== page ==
Below are links to some of the news stories and book reviews related to law and the arts that caught my attention this week.
Plans to release a trove of unpublished writings by Malcolm X, including journals he kept during 1964 trips to Africa and the Middle East, have been thwarted by a longstanding feud over the estate of his widow, Betty Shabazz, between their six daughters. (NYT)
A recent English translation of “a Russian reworking of JRR Tolkien’s The Lord of the Rings” is proving popular with fans, but Tolkien’s estate is not pleased, deeming it copyright infringement. Publisher David Brawn elaborates: “Online there are lots of infringements which it is extremely difficult to do anything about,” he said. “When you get something as popular as Tolkien, fans want to create new stories. Most are pretty amateurish. Tolkien himself isn’t around so it’s the estate’s view that it’s best to say no to everything. If you let one in, you’d open the floodgates.” (Guardian)
Emma Thompson is seeking a declaration from a New York federal court that her latest film script does not infringe the copyright of a play by Gregory Murphy. Both film and play focus on “a love triangle featuring the 19th century poet and critic John Ruskin.” (Guardian)
Lawyers for Amanda Knox are suing to prevent the airing of a television movie about the murder for which she has been convicted in Italy, arguing that it “could prejudice perception of the case just as the appeal process gets underway.” The victim’s family also wishes to stop the film, fearing that it will make their struggle to put the tragedy behind them more difficult. (Hollywood Reporter, Media Law Prof Blog)
New Orleans “Mardi Gras Indians work to copyright costumes” in a bid “to get a slice of the profits when photos of the towering outfits they have spent the year crafting end up in books and on posters and T-shirts.” (NPR, Clancco)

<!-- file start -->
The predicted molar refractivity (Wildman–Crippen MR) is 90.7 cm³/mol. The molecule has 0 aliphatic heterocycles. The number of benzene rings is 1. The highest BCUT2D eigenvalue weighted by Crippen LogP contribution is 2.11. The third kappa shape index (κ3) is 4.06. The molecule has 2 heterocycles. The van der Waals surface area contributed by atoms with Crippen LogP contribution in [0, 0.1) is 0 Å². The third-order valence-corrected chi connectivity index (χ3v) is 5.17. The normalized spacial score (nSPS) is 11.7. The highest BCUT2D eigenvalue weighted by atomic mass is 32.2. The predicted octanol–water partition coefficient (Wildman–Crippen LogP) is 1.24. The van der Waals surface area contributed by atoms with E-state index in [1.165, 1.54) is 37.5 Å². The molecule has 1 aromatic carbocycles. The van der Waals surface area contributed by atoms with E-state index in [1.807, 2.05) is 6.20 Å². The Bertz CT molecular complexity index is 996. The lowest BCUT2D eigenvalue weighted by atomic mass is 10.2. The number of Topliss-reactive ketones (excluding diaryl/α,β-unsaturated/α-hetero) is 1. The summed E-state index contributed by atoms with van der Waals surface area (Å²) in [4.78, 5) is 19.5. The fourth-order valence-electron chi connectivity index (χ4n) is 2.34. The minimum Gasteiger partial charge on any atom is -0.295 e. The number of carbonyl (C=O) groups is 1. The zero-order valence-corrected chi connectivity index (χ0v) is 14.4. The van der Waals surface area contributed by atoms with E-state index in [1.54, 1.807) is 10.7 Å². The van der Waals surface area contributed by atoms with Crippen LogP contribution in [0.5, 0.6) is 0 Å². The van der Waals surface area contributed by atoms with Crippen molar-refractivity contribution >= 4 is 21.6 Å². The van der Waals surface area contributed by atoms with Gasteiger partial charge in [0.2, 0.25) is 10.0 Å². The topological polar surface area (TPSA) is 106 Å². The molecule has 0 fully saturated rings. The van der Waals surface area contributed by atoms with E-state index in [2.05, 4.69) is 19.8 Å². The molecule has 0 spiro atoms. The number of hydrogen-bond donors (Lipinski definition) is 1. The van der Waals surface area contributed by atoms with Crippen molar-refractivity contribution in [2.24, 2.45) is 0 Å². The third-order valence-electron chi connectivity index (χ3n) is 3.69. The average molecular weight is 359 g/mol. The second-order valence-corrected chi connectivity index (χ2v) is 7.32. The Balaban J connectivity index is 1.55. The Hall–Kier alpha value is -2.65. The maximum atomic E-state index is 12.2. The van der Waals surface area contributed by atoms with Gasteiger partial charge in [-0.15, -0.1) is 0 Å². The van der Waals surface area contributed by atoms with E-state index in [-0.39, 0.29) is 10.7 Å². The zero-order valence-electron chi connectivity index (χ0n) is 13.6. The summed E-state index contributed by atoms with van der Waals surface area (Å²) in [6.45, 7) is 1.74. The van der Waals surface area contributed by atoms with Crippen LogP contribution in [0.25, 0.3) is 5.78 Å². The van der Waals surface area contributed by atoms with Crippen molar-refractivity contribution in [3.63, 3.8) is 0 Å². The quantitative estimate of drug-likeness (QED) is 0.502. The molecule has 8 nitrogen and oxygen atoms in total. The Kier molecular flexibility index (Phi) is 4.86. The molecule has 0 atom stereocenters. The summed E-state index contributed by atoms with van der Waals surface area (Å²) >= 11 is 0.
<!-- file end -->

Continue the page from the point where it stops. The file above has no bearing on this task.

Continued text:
“A bill introduced [this week] in the Iowa House calls on the University of Iowa to sell its famous Jackson Pollock Mural painting, valued at $140 million, to set up a trust fund for student scholarships.” (Cedar Rapids Gazette, The Art Law Blog)
In a profile of Barry Gifford, best known as the founder of Black Lizard Press and an author of noir thrillers, Allen Barra stresses the originality and versatility of his recent work. (Salon)
Carlo Wolff makes Keigo Higashino’s The Devotion of Suspect X sound irresistible to this aficionado of international crime fiction. He lists “murder, philosophy, forensics, and a culture of repression” among its ingredients, and pronounces it a compelling noir novel “that ratchets up tension to the end, providing excitement and insight into the psychology of modern Japan along the way.” (Boston Globe)
Jennet Conant describes Douglas Waller’s Wild Bill Donovan: The Spymaster Who Created the OSS & Modern American Espionage as “an entertaining history” and notes: “Waller is more concerned with the politics of personality, and the legacy of Donovan’s complex, larger-than-life character. As he amply shows, Donovan was a combination of bold innovator and imprudent rule bender, which made him not only a remarkable wartime leader but also an extraordinary figure in American history.” (NYT)
Fancy tracking the Socratic method back to its source? Steve Donoghue trumpets Bettany Hughes’ The Hemlock Cup: Socrates, Athens, and the Search for the Good Life as “a beguiling book” and “history, and historical reconstruction, exactly as it should be written.” He concludes: “The Socrates Hughes creates is ultimately a towering yet intensely human figure. He lives and speaks again in these pages: It’s a singular accomplishment.” (Washington Post)
* The image above is a reproduction of Jackson Pollock’s Mural (1943, oil on canvas, 8′ 1 1/4″ x 19′ 10″), owned by the University of Iowa Museum of Art.